This is the mail archive of the
mailing list for the GCC project.
Re: Git and GCC
On Thu, 6 Dec 2007, Jon Loeliger wrote:
> On Thu, 2007-12-06 at 00:09, Linus Torvalds wrote:
> > Git also does delta-chains, but it does them a lot more "loosely". There
> > is no fixed entity. Delta's are generated against any random other version
> > that git deems to be a good delta candidate (with various fairly
> > successful heursitics), and there are absolutely no hard grouping rules.
> I'd like to learn more about that. Can someone point me to
> either more documentation on it? In the absence of that,
> perhaps a pointer to the source code that implements it?
Well, in a very real sense, what the delta code does is:
- just list every single object in the whole repository
- walk over each object, trying to find another object that it can be
written as a delta against
- write out the result as a pack-file
That's simplified: we may not walk _all_ objects, for example: only a
global repack does that (and most pack creations are actually for pushign
and pulling between two repositories, so we only walk the objects that are
in the source but not the destination repository).
The interesting phase is the "walk each object, try to find a delta" part.
In particular, you don't want to try to find a delta by comparing each
object to every other object out there (that would be O(n^2) in objects,
and with a fairly high constant cost too!). So what it does is to sort the
objects by a few heuristics (type of object, base name that object was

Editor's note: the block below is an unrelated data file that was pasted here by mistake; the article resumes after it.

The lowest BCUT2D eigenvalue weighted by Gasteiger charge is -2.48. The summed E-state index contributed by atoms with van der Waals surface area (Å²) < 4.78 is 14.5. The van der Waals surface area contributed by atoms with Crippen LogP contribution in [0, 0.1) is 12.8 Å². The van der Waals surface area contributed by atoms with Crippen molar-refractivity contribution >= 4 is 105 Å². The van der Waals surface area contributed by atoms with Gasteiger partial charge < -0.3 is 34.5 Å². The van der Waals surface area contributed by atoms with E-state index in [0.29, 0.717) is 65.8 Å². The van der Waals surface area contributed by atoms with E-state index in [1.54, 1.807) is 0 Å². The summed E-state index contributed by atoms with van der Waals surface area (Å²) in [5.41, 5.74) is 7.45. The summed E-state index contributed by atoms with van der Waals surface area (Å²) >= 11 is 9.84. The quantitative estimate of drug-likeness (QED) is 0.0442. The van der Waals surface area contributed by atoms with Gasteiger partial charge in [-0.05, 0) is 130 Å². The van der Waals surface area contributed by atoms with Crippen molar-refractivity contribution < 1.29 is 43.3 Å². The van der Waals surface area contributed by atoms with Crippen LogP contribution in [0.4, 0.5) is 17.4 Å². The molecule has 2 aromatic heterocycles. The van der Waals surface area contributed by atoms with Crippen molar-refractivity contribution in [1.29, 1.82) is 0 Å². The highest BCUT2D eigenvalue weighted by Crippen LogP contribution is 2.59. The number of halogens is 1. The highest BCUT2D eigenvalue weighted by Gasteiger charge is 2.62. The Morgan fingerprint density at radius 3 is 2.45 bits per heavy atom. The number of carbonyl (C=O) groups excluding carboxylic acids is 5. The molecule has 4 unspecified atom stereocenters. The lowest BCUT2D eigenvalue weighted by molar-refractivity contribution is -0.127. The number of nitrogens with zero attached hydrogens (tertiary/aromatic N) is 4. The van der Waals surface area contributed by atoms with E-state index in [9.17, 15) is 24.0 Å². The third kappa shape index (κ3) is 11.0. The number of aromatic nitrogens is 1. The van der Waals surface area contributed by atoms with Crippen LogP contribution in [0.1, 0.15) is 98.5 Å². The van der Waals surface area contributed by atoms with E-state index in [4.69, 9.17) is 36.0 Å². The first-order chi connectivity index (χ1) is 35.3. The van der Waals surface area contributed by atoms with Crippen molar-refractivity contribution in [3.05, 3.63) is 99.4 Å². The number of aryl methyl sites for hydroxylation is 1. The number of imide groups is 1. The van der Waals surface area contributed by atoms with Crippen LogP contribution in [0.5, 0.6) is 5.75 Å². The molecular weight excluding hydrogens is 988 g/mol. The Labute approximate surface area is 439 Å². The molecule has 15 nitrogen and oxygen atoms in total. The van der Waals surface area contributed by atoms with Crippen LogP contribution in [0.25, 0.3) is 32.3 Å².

found as when traversing a tree and size, and how recently it was found in
And then over that sorted list, it tries to find deltas between entries
that are "close" to each other (and that's where the "--window=xyz" thing
comes in - it says how big the window is for objects being close. A
smaller window generates somewhat less good deltas, but takes a lot less
effort to generate).
The source is in git/builtin-pack-objects.c, with the core of it being
- try_delta() - try to generate a *single* delta when given an object
- find_deltas() - do the actual list traversal
- prepare_pack() and type_size_sort() - create the delta sort list from
the list of objects.
but that whole file is probably some of the more opaque parts of git.
> I guess one question I posit is, would it be more accurate
> to think of this as a "delta net" in a weighted graph rather
> than a "delta chain"?
It's certainly not a simple chain, it's more of a set of acyclic directed
graphs in the object list. And yes, it's weigted by the size of the delta
between objects, and the optimization problem is kind of akin to finding
the smallest spanning tree (well, forest - since you do *not* want to
create one large graph, you also want to make the individual trees shallow
enough that you don't have excessive delta depth).
There are good algorithms for finding minimum spanning trees, but this one
is complicated by the fact that the biggest cost (by far!) is the
calculation of the weights itself. So rather than really worry about
finding the minimal tree/forest, the code needs to worry about not having
to even calculate all the weights!
(That, btw, is a common theme. A lot of git is about traversing graphs,
like the revision graph. And most of the trivial graph problems all assume
that you have the whole graph, but since the "whole graph" is the whole
history of the repository, those algorithms are totally worthless, since
they are fundamentally much too expensive - if we have to generate the
whole history, we're already screwed for a big project. So things like
revision graph calculation, the main performance issue is to avoid having
to even *look* at parts of the graph that we don't need to see!)